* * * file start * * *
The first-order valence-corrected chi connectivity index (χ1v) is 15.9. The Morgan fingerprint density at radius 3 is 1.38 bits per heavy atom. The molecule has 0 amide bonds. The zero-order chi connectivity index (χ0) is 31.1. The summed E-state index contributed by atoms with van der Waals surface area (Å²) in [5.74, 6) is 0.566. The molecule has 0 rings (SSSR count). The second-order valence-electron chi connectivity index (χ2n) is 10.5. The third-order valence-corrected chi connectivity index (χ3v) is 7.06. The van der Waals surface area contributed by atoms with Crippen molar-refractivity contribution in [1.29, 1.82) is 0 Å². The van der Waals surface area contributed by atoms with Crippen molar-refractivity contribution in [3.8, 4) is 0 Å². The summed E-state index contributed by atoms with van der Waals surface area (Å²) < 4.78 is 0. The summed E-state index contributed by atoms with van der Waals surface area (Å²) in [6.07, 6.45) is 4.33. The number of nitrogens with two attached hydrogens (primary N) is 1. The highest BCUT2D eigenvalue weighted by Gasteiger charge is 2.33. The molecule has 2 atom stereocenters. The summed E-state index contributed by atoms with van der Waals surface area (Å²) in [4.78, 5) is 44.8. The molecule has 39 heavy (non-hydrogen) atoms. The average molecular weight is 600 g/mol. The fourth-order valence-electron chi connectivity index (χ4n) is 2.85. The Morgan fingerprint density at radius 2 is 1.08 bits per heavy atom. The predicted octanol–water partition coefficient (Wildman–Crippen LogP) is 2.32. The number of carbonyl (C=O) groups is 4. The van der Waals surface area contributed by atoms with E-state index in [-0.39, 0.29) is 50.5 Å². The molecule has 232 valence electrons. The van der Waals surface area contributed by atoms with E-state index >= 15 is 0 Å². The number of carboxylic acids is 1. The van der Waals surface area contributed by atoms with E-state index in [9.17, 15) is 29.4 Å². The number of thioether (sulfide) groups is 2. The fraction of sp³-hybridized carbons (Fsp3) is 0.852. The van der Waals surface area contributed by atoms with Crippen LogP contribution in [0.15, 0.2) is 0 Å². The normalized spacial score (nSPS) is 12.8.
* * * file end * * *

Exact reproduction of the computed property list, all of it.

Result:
The first-order valence-corrected chi connectivity index (χ1v) is 15.9. The Morgan fingerprint density at radius 3 is 1.38 bits per heavy atom. The molecule has 0 amide bonds. The zero-order chi connectivity index (χ0) is 31.1. The summed E-state index contributed by atoms with van der Waals surface area (Å²) in [5.74, 6) is 0.566. The molecule has 0 rings (SSSR count). The second-order valence-electron chi connectivity index (χ2n) is 10.5. The third-order valence-corrected chi connectivity index (χ3v) is 7.06. The van der Waals surface area contributed by atoms with Crippen molar-refractivity contribution in [1.29, 1.82) is 0 Å². The van der Waals surface area contributed by atoms with Crippen molar-refractivity contribution in [3.8, 4) is 0 Å². The summed E-state index contributed by atoms with van der Waals surface area (Å²) < 4.78 is 0. The summed E-state index contributed by atoms with van der Waals surface area (Å²) in [6.07, 6.45) is 4.33. The number of nitrogens with two attached hydrogens (primary N) is 1. The highest BCUT2D eigenvalue weighted by Gasteiger charge is 2.33. The molecule has 2 atom stereocenters. The summed E-state index contributed by atoms with van der Waals surface area (Å²) in [4.78, 5) is 44.8. The molecule has 39 heavy (non-hydrogen) atoms. The average molecular weight is 600 g/mol. The fourth-order valence-electron chi connectivity index (χ4n) is 2.85. The Morgan fingerprint density at radius 2 is 1.08 bits per heavy atom. The predicted octanol–water partition coefficient (Wildman–Crippen LogP) is 2.32. The number of carbonyl (C=O) groups is 4. The van der Waals surface area contributed by atoms with E-state index in [-0.39, 0.29) is 50.5 Å². The molecule has 232 valence electrons. The van der Waals surface area contributed by atoms with E-state index >= 15 is 0 Å². The number of carboxylic acids is 1. The van der Waals surface area contributed by atoms with E-state index in [9.17, 15) is 29.4 Å². The number of thioether (sulfide) groups is 2. The fraction of sp³-hybridized carbons (Fsp3) is 0.852. The van der Waals surface area contributed by atoms with Crippen LogP contribution in [0.15, 0.2) is 0 Å². The normalized spacial score (nSPS) is 12.8.